And then the penny dropped. Her diabetes to the general folks around her, her college mates, her peers was the same as Type 2 diabetes. Everyone had made possibly friendly banter, possible snide remarks about how she was clearly "porky" as otherwise she wouldn't have diabetes and she had to "show them". her practice nurse had mentioned that she needed to have fasting blood tests as it was very important, which she had refused and been labelled as being difficult. The had been no conversation about preconception counselling, there had been no conversation about contraception....but there certainly had been how she could die of a heart attack. So there it was...in the eyes of her peers and some of her healthcare professionals, she just had "diabetes"...a condition which the Daily Mail had simply helped to ensconce in the public consciousness as " the problem that fat people get"...and sadly in the sea of type 2 diabetes, the poor patients with type 1 diabetes had simply got drowned. Forget the fact that the whole pathology is different, the physiological changes are different, the treatment is different, the approach is different...now it is one and the same...it's just...diabetes.

And sadly, this wasn't the first time I had heard that either. Plenty of my patients say how fed up they are with the lack of realisation from all and sundry how this particular condition "works", what needs to be different. Here are 2 examples...a young type 1 tried on Metformin as the practice nurse felt that the withdrawal of a particular type of insulin opened the opportunity to "try tablets" ( didn't he just look a bit porky...??)...result..patient ends up in hospital with ketoacidosis. Second one, an elderly chap with a stroke ends up in acidosis, as the doctor on the wards thought taking him off the sliding scale didn't need any insulin..after all this was just diabetes..and he was old..so surely an old man couldn't have type 1 diabetes? Well guess what Sherlock, old people DO have type 1 diabetes, try asking his GP, his wife...or maybe, shock and horror..even him.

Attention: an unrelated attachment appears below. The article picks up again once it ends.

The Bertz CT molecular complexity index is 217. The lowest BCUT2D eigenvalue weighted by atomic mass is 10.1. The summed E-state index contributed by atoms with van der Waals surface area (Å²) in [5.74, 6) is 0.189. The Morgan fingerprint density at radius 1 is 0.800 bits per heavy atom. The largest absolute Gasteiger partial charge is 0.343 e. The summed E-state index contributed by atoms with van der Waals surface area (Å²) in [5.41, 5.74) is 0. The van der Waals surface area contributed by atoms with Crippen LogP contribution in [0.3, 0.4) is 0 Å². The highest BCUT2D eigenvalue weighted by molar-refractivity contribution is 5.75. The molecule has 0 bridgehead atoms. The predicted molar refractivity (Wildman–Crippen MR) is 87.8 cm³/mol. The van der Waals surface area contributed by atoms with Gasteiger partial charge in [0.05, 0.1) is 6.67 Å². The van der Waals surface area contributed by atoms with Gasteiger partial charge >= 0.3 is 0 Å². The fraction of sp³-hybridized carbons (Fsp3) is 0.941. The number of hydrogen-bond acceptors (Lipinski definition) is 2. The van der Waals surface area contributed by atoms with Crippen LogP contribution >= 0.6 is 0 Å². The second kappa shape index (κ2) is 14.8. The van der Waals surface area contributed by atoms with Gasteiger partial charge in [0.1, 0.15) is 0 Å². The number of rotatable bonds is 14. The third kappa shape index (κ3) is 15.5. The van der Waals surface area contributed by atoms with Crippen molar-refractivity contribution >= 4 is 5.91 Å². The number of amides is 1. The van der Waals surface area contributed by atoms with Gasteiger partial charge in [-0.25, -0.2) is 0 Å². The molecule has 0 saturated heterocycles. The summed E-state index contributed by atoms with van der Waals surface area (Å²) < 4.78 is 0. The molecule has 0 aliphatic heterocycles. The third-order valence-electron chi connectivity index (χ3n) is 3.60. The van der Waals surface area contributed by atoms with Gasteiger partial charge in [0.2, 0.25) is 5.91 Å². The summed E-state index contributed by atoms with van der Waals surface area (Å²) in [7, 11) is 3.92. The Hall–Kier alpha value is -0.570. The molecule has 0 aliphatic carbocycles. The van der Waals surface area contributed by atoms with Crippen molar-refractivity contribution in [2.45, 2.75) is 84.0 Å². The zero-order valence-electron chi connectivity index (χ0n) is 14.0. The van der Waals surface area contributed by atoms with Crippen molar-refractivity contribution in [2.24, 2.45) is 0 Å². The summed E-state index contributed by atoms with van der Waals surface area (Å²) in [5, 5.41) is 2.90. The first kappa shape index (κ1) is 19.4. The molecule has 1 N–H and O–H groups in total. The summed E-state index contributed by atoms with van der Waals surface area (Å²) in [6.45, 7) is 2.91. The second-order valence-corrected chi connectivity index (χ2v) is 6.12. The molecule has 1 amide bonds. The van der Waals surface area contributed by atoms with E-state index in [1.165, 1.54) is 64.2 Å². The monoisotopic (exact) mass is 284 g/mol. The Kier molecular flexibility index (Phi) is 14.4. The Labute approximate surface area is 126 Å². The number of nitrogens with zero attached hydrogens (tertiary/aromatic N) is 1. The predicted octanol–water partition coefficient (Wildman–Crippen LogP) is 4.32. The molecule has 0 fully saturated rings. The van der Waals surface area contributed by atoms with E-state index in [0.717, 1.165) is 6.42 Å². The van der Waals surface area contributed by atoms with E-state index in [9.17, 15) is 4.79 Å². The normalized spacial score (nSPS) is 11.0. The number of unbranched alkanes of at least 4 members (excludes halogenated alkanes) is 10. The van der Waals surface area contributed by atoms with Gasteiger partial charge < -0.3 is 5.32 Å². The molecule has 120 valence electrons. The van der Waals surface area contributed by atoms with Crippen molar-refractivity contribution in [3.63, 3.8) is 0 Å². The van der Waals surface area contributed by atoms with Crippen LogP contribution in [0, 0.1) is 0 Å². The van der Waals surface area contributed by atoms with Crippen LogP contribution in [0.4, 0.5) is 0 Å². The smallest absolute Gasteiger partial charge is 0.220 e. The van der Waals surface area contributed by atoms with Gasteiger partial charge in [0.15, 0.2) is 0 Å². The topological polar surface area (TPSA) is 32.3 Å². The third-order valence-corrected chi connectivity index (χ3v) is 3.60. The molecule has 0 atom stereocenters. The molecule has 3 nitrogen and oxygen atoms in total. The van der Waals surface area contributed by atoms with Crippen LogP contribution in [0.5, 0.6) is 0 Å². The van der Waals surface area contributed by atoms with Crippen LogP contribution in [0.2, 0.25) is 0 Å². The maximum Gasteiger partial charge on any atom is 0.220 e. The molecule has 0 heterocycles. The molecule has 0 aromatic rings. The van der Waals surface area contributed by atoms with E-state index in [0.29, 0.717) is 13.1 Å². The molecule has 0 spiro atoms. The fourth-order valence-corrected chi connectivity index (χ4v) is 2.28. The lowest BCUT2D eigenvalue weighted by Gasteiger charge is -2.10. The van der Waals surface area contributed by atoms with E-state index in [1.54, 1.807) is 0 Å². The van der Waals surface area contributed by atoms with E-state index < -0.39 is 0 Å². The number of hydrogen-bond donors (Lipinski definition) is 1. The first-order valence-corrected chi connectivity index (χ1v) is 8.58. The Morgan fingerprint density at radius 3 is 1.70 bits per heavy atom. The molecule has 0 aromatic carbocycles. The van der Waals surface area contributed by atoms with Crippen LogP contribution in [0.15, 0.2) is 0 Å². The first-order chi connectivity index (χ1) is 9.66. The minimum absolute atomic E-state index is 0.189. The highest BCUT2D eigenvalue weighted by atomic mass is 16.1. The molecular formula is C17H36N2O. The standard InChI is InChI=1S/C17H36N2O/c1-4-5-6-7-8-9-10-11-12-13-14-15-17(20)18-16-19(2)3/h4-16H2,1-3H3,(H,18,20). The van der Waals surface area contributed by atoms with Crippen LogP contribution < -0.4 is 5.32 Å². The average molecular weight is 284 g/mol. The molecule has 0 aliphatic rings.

Many a times I have said this and the more I work within medicine, a fact becomes clearer. We as healthcare professionals are too polite, too afraid to challenge each other. Forget the fact that a patient may have come to harm...oh no...far more important to keep the "team dynamics" ticking...ssshhh...lets not rock the boat.Too often, we politely mention the error with the challenger being the apologetic one! Sounds familiar?Yep, because we do so regularly. Well, maybe it's time to put not too fine a point on it. Withdraw insulin from a type 1 diabetes, they are without any intervention, more than likely to...hold on while i think of the physiology of insulin..oh yes..die. It's the same level of error as taking off the wrong leg, leaving a surgical towel inside the abdomen...so let's tackle all this with the same level of intensity.